When a company experiences a fairly damaging data breach, as was the case of Target (NYSE:TGT) back in December 2013, its very hard to regain the confidence of both consumers and shareholders. That being said, a better-than-expected quarter may be the first step in regaining such confidence.
In this article, I not only wanted to highlight Target's recent quarterly performance but also note several reasons why I'm staying bullish on shares of this particular retailer.
Recent Performance And Trend Behavior
On Tuesday, shares of TGT, which currently possess a market cap of $35.67 billion, a forward P/E ratio of 13.47 and a dividend yield of 3.04% (1.72), settled at a price of $56.51/share. Based on a closing price of $56.51/share, shares of TGT are trading 0.64% above their 20-day simple moving average, 4.53% below their 50-day simple moving average and 12.19% below their 200-day simple moving average.
It should be noted that these numbers indicate a short-term uptrend and long-term downtrend for the stock, which generally translates into a moderate buying mode for both near-term traders and somewhat of a selling mode for long-term investors.
Although these numbers indicate somewhat of a selling mode for long-term investors, I strongly believe we could see the company's 50-day and 200-day simple moving averages improve in the wake of its stellar Q4 performance in which the company surpassed EPS estimates by a margin of $0.48/share and revenue estimates by an a margin of $60 million.
A Look At Target's Q4 Earnings
On Wednesday February 26, Target reported results for a very solid fourth quarter. Analysts had been expecting the company to earn $0.82/share on revenue of $21.46 billion. However TGT impressed both investors and analysts when the company reported earnings of $1.30/share on revenue of $21.52 billion.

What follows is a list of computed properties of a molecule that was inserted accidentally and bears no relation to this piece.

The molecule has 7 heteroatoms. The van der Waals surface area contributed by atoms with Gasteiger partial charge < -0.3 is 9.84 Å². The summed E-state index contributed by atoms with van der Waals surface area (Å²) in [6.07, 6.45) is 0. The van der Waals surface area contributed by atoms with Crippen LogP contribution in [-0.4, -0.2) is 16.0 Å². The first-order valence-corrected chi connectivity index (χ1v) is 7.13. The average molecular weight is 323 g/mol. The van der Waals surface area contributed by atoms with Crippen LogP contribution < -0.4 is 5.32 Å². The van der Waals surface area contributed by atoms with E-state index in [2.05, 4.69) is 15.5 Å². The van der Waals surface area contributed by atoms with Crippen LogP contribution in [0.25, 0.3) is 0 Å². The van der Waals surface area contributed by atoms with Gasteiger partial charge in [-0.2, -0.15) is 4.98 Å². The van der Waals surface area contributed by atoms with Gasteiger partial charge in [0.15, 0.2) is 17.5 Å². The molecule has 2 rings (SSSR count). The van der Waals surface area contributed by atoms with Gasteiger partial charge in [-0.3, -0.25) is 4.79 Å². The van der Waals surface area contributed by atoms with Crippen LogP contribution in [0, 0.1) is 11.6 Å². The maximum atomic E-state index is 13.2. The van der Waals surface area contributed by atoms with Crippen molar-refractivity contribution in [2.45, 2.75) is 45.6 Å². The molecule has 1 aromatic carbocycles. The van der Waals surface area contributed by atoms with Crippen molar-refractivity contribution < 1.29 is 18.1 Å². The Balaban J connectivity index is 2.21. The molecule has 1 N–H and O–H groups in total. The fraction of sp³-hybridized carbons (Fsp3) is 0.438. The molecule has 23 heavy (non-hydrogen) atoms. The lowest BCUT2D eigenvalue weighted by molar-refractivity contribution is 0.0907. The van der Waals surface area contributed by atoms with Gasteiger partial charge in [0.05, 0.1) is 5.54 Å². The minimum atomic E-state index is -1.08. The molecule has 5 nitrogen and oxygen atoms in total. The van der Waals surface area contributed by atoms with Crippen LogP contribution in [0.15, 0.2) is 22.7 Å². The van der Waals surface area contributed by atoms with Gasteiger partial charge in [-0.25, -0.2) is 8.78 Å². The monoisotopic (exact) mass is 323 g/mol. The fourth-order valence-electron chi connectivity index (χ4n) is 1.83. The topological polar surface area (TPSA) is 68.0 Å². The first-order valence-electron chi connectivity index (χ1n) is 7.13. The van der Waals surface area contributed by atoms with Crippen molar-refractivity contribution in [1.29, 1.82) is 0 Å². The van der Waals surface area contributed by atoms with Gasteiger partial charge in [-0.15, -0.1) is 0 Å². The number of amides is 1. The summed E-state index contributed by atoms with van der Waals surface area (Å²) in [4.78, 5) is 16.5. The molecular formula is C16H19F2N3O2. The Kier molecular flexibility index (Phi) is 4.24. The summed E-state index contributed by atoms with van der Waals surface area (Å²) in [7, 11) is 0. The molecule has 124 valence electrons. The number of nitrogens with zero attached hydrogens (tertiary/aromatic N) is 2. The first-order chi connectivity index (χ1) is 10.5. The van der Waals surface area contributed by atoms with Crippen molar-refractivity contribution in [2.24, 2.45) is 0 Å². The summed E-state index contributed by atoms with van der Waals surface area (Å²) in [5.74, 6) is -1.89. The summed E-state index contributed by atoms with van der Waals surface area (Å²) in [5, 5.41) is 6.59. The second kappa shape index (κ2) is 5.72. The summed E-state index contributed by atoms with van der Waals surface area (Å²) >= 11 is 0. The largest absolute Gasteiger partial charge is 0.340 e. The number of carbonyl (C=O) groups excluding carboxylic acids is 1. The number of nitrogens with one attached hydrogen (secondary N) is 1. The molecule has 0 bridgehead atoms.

Contributing to the company's stellar Q4 results were better-than-expected sales in the first half of Q4 (driven mainly by the company's guest-focused holiday merchandising and marketing initiatives) as well as the fact Target returned $272 million to its shareholders in the form of dividends.
If the company's earnings continue to surpass estimates over the next 6-12 months, there's a very good chance the amount of cash returned to its shareholders per quarter could surpass the $300 million milestone by the end of 2014.
2014 Earnings Guidance To Include Target's Canadian Segment
According to the company's earnings-related press release, "Fiscal 2014 will be Target's first full year of operating stores in Canada. As a result, beginning with first quarter 2014, the company will no longer exclude Canadian Segment results from Adjusted EPS. In first quarter 2014, the Company expects Adjusted EPS of 60 cents to 75 cents, reflecting operating results in our U.S. and Canadian Segments. This measure excludes approximately (2) cents related to the expected reduction of the beneficial interest asset, as well as any net expenses related to the data breach. For full-year 2014, Target expects Adjusted EPS of $3.85 to $4.15, reflecting operating results in our U.S. and Canadian Segments. This measure excludes approximately (7) cents related to the expected reduction of the beneficial interest asset, as well as any net expenses related to the data breach."
I strongly believe that if Target can demonstrate better-than-expected growth in both its US and Canadian segments, and implement the necessary measures to avoid another data breach, there's a very good chance the company could meet and/or exceed the estimated range of its FY 2014 operating results.
For those of you who may be considering a position in Target, there are a number of things I'd keep a close eye on over the next several months.
For starters, I recommend keeping a close eye on the company's 2014 EPS performance as it will be the first year both US and Canadian operations are integrated in its financial reporting. Secondly, I'd keep a closer eye on the company's dividend behavior as a steady year-over-year increase in the company's cash flows could result in at least one dividend increase over the next 12-24 months. Lastly, I'd pay very close attention to the continued efforts by Target's management to ensure both its consumers and shareholders that a data breach of this magnitude could never occur again.